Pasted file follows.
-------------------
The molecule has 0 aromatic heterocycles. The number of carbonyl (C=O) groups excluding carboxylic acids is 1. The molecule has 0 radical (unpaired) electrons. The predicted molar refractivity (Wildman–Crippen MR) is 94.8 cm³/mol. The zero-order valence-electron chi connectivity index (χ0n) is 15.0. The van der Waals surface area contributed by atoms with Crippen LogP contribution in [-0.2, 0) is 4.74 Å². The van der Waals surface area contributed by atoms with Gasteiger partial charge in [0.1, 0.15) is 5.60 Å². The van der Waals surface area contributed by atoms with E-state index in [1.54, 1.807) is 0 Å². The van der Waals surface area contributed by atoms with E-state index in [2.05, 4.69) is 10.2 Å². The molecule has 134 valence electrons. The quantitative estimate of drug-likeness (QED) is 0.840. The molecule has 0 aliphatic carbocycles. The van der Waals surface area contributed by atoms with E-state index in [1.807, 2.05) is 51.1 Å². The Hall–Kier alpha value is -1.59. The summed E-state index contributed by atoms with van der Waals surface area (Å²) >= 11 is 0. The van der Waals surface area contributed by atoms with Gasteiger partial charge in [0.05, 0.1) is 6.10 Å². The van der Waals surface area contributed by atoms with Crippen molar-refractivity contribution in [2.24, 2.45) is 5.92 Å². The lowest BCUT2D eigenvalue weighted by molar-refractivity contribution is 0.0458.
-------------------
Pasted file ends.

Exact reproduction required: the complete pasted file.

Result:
The molecule has 0 aromatic heterocycles. The number of carbonyl (C=O) groups excluding carboxylic acids is 1. The molecule has 0 radical (unpaired) electrons. The predicted molar refractivity (Wildman–Crippen MR) is 94.8 cm³/mol. The zero-order valence-electron chi connectivity index (χ0n) is 15.0. The van der Waals surface area contributed by atoms with Crippen LogP contribution in [-0.2, 0) is 4.74 Å². The van der Waals surface area contributed by atoms with Gasteiger partial charge in [0.1, 0.15) is 5.60 Å². The van der Waals surface area contributed by atoms with E-state index in [1.54, 1.807) is 0 Å². The van der Waals surface area contributed by atoms with E-state index in [2.05, 4.69) is 10.2 Å². The molecule has 134 valence electrons. The quantitative estimate of drug-likeness (QED) is 0.840. The molecule has 0 aliphatic carbocycles. The van der Waals surface area contributed by atoms with E-state index in [1.807, 2.05) is 51.1 Å². The Hall–Kier alpha value is -1.59. The summed E-state index contributed by atoms with van der Waals surface area (Å²) >= 11 is 0. The van der Waals surface area contributed by atoms with Gasteiger partial charge in [0.05, 0.1) is 6.10 Å². The van der Waals surface area contributed by atoms with Crippen molar-refractivity contribution in [2.24, 2.45) is 5.92 Å². The lowest BCUT2D eigenvalue weighted by molar-refractivity contribution is 0.0458.